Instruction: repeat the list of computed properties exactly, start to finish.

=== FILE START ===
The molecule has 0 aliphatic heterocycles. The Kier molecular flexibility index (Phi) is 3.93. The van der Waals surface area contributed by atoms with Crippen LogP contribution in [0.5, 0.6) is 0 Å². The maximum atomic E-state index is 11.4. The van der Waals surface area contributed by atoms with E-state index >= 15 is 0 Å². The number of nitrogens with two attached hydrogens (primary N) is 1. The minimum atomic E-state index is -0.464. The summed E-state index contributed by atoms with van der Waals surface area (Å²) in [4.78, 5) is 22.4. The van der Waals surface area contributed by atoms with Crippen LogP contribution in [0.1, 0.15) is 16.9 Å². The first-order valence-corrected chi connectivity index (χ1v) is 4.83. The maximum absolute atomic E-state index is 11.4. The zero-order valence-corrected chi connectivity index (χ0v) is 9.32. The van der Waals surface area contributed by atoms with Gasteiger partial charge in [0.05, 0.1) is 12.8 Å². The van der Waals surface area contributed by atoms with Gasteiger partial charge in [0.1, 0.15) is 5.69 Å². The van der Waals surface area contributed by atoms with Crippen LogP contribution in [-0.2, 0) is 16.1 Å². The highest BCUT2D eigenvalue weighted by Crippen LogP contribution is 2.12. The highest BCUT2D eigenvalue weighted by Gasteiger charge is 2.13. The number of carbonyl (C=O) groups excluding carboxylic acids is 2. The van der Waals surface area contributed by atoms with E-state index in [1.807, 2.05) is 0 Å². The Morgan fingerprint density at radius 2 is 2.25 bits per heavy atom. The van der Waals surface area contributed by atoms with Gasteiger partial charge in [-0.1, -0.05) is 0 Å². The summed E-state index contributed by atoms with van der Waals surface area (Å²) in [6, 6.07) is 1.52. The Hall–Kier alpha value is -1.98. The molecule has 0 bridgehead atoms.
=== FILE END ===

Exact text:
The molecule has 0 aliphatic heterocycles. The Kier molecular flexibility index (Phi) is 3.93. The van der Waals surface area contributed by atoms with Crippen LogP contribution in [0.5, 0.6) is 0 Å². The maximum atomic E-state index is 11.4. The van der Waals surface area contributed by atoms with E-state index >= 15 is 0 Å². The number of nitrogens with two attached hydrogens (primary N) is 1. The minimum atomic E-state index is -0.464. The summed E-state index contributed by atoms with van der Waals surface area (Å²) in [4.78, 5) is 22.4. The van der Waals surface area contributed by atoms with Crippen LogP contribution in [0.1, 0.15) is 16.9 Å². The first-order valence-corrected chi connectivity index (χ1v) is 4.83. The maximum absolute atomic E-state index is 11.4. The zero-order valence-corrected chi connectivity index (χ0v) is 9.32. The van der Waals surface area contributed by atoms with Gasteiger partial charge in [0.05, 0.1) is 12.8 Å². The van der Waals surface area contributed by atoms with Gasteiger partial charge in [0.1, 0.15) is 5.69 Å². The van der Waals surface area contributed by atoms with Crippen LogP contribution in [-0.2, 0) is 16.1 Å². The highest BCUT2D eigenvalue weighted by Crippen LogP contribution is 2.12. The highest BCUT2D eigenvalue weighted by Gasteiger charge is 2.13. The number of carbonyl (C=O) groups excluding carboxylic acids is 2. The van der Waals surface area contributed by atoms with E-state index in [1.807, 2.05) is 0 Å². The Morgan fingerprint density at radius 2 is 2.25 bits per heavy atom. The van der Waals surface area contributed by atoms with Gasteiger partial charge in [-0.1, -0.05) is 0 Å². The summed E-state index contributed by atoms with van der Waals surface area (Å²) in [6, 6.07) is 1.52. The Hall–Kier alpha value is -1.98. The molecule has 0 bridgehead atoms.